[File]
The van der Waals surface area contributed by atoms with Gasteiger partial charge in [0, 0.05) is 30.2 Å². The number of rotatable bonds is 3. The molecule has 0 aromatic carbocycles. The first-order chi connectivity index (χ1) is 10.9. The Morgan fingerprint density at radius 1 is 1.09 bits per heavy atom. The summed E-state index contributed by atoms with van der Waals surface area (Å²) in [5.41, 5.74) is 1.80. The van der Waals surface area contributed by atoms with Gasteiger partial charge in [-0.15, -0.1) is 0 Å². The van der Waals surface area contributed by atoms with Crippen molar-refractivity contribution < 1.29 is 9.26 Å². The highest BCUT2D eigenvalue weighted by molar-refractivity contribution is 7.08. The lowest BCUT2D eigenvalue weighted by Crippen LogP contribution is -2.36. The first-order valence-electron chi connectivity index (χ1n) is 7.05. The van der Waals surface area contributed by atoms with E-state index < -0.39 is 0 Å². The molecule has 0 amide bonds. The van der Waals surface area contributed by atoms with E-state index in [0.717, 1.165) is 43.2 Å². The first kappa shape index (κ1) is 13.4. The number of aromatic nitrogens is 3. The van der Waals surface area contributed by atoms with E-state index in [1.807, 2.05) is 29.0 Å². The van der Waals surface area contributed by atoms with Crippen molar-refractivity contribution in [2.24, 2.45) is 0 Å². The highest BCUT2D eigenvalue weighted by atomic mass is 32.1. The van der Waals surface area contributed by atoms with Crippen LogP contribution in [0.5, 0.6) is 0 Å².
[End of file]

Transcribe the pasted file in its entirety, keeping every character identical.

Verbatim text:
The van der Waals surface area contributed by atoms with Gasteiger partial charge in [0, 0.05) is 30.2 Å². The number of rotatable bonds is 3. The molecule has 0 aromatic carbocycles. The first-order chi connectivity index (χ1) is 10.9. The Morgan fingerprint density at radius 1 is 1.09 bits per heavy atom. The summed E-state index contributed by atoms with van der Waals surface area (Å²) in [5.41, 5.74) is 1.80. The van der Waals surface area contributed by atoms with Gasteiger partial charge in [-0.15, -0.1) is 0 Å². The van der Waals surface area contributed by atoms with Crippen molar-refractivity contribution < 1.29 is 9.26 Å². The highest BCUT2D eigenvalue weighted by molar-refractivity contribution is 7.08. The lowest BCUT2D eigenvalue weighted by Crippen LogP contribution is -2.36. The first-order valence-electron chi connectivity index (χ1n) is 7.05. The van der Waals surface area contributed by atoms with E-state index < -0.39 is 0 Å². The molecule has 0 amide bonds. The van der Waals surface area contributed by atoms with E-state index in [0.717, 1.165) is 43.2 Å². The first kappa shape index (κ1) is 13.4. The number of aromatic nitrogens is 3. The van der Waals surface area contributed by atoms with E-state index in [1.807, 2.05) is 29.0 Å². The van der Waals surface area contributed by atoms with Crippen molar-refractivity contribution in [2.24, 2.45) is 0 Å². The highest BCUT2D eigenvalue weighted by atomic mass is 32.1. The van der Waals surface area contributed by atoms with Crippen LogP contribution in [0.5, 0.6) is 0 Å².